Yeh, that does sound like a very nice concept. Except I seem to be the only one who's not so wild about Boost.Python. Heavy dependencies, not so scalable to big projects from what I understand, and kind of odd syntax. Browsing through the docs, PyD does look somehow a little more appealing though. Maybe the lack of mystery macros like BOOST_PYTHON_MODULE, lack of ugly c++ member-pointer syntax (&Class::method), and using a more normal D style in your examples rather than trying to pretend you're writing a class declaration by naming the wrapper generator class "class_" and chaining .def's one after the other. Also the second page of Boost.Python's tutorial being "let's learn how to use bjam so we can compile Hello World!" is kind of a turn off. Celerid looks like a much nicer way to handle building simple extension modules.
 As for calling D code from C++, you should be able to call any D 
 functions that are declared extern(C). Analogous to calling C code from 
 D, you'll have to provide a header for C++ to #include, then just link 
 as needed. The two languages can't talk to each other directly, of 
 course, so you always have to go through this C layer.
 
 There do exist tools to streamline this process to an extent, I believe, 
 but I can't say as I'm familiar with them. Sorry.

Would some sort of D-API for C be useful there? For instance Python has its C-API from which you can create and manipulate basic python datatypes, muck with reference counts, etc. How do you manipulate a D string from C, for example? --bb
Aug 31 2006
prev sibling parent reply Don Clugston <dac nospam.com.au> writes:
Bill Baxter wrote:
 This is just a random musing, but curious if anyone had any comments.
 
 I work mostly in C++ but recently I've been doing more with farming out 
 tricky bits to Python so I can develop those parts more rapidly.  That 
 works pretty well, but for some things Python is just not fast enough. 
 But still, while prototyping at least, I'd rather use a language that's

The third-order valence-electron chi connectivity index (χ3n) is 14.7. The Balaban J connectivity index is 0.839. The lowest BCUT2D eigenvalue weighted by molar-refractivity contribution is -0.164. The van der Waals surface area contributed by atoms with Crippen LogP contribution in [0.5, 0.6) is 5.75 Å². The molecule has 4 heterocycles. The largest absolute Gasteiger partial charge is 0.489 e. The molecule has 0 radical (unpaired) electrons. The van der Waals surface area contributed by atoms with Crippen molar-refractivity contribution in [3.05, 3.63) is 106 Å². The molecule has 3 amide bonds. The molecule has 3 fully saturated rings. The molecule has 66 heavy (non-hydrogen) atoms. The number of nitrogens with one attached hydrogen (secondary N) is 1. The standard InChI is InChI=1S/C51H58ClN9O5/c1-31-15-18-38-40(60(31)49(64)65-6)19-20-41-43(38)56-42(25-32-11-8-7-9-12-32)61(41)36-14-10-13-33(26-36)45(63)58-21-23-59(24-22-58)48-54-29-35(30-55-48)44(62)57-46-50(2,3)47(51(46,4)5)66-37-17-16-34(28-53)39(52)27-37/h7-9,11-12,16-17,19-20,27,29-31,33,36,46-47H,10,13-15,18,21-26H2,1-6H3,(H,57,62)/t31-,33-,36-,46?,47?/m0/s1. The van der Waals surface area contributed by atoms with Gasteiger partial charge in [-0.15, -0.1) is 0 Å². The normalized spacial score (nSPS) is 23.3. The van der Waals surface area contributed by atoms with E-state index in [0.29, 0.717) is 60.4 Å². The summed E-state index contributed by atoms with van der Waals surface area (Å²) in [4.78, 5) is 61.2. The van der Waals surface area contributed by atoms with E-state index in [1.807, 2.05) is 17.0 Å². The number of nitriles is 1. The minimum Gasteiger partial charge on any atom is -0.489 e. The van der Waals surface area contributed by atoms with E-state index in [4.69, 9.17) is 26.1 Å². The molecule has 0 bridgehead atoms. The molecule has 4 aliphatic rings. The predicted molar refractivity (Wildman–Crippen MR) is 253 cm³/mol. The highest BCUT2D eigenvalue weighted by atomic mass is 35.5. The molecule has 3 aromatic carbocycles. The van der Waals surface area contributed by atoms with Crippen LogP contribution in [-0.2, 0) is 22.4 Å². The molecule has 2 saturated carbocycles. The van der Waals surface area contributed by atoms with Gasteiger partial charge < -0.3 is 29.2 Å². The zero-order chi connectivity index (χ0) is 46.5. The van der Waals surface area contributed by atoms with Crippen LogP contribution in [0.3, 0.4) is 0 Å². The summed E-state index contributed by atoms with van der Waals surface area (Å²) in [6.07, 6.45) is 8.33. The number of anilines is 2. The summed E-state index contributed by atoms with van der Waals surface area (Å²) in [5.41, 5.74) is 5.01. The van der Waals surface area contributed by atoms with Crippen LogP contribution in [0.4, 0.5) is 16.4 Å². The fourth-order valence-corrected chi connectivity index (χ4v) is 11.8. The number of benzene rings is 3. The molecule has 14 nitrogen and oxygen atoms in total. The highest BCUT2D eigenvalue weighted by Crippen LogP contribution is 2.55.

easier to develop in than C++.
 
 That's where the question comes in... How about D as an extension 
 language?  For the time being, using C++ is a fact of life for a lot of 
 people due to extensive dependence on piles of C++ legacy code.  But if 
 I'm writing a new module or new functionality, it doesn't matter how it 
 does it's thing under the hood as long as it presents a C++ interface to 
 the rest of the system.
 
 So how hard is it to do this sort of thing?
 What tools are out there to help?
 What tools would really be ideal to have but are missing?
 
 It seems like it should be easier than the Python<->C++ connection 
 because D understands C ABI.  But most of what I've seen is about how D 
 can call C code, not how C++ can call D code.

I'm doing a lot of Windows stuff in C++, calling DLLs written in D. It's not hard. You just need to use extern(C) wrappers on the D functions, catch all the D exceptions before returning to C++, and make sure C++ doesn't hang onto any D pointers that could be gc-ed. Otherwise, it's exactly the same as calling a C DLL. I have some C++ code to simplify dynamic loading of D DLLs in Windows, if you're interested (it does the name mangling for you). Useless for Linux, of course.
 I think it's worth thinking about.  It is one more way that D could make 
 some inroads in a C++ entrenched world.

Absolutely.
Aug 31 2006
parent Walter Bright <newshound digitalmars.com> writes:
Don Clugston wrote:
 I'm doing a lot of Windows stuff in C++, calling DLLs written in D. It's 
 not hard. You just need to use extern(C) wrappers on the D functions, 
 catch all the D exceptions before returning to C++, and make sure C++ 
 doesn't hang onto any D pointers that could be gc-ed.
 Otherwise, it's exactly the same as calling a C DLL.
 
 I have some C++ code to simplify dynamic loading of D DLLs in Windows, 
 if you're interested (it does the name mangling for you). Useless for 
 Linux, of course.

If you could write up a brief page/article/tutorial on that, I think that would be helpful to a lot of people.
Aug 31 2006